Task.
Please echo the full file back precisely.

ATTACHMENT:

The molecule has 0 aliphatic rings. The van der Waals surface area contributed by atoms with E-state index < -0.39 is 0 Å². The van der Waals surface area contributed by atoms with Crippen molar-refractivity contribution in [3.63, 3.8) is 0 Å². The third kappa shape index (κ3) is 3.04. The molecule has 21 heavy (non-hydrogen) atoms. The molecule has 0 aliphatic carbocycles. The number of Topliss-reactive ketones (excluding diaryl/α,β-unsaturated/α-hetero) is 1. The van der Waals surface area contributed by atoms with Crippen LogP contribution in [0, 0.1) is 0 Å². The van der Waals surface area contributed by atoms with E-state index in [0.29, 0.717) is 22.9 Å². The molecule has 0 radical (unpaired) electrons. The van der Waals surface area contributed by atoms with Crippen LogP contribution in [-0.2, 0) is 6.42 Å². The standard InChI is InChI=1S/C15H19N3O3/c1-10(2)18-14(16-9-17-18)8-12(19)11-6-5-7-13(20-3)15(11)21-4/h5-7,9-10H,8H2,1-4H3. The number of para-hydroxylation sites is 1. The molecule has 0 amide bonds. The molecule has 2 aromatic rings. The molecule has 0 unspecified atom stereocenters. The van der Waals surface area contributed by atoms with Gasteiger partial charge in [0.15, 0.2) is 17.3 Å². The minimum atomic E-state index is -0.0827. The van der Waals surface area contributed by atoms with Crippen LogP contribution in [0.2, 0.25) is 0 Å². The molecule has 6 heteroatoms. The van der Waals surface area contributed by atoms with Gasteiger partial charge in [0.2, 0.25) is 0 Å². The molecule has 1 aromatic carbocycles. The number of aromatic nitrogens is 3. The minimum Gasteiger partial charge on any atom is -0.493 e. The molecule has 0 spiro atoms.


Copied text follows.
The molecule has 0 aliphatic rings. The van der Waals surface area contributed by atoms with E-state index < -0.39 is 0 Å². The van der Waals surface area contributed by atoms with Crippen molar-refractivity contribution in [3.63, 3.8) is 0 Å². The third kappa shape index (κ3) is 3.04. The molecule has 21 heavy (non-hydrogen) atoms. The molecule has 0 aliphatic carbocycles. The number of Topliss-reactive ketones (excluding diaryl/α,β-unsaturated/α-hetero) is 1. The van der Waals surface area contributed by atoms with Crippen LogP contribution in [0, 0.1) is 0 Å². The van der Waals surface area contributed by atoms with E-state index in [0.29, 0.717) is 22.9 Å². The molecule has 0 radical (unpaired) electrons. The van der Waals surface area contributed by atoms with Crippen LogP contribution in [-0.2, 0) is 6.42 Å². The standard InChI is InChI=1S/C15H19N3O3/c1-10(2)18-14(16-9-17-18)8-12(19)11-6-5-7-13(20-3)15(11)21-4/h5-7,9-10H,8H2,1-4H3. The number of para-hydroxylation sites is 1. The molecule has 0 amide bonds. The molecule has 2 aromatic rings. The molecule has 0 unspecified atom stereocenters. The van der Waals surface area contributed by atoms with Gasteiger partial charge in [0.15, 0.2) is 17.3 Å². The minimum atomic E-state index is -0.0827. The van der Waals surface area contributed by atoms with Crippen LogP contribution in [0.2, 0.25) is 0 Å². The molecule has 6 heteroatoms. The van der Waals surface area contributed by atoms with Gasteiger partial charge in [0.2, 0.25) is 0 Å². The molecule has 1 aromatic carbocycles. The number of aromatic nitrogens is 3. The minimum Gasteiger partial charge on any atom is -0.493 e. The molecule has 0 spiro atoms.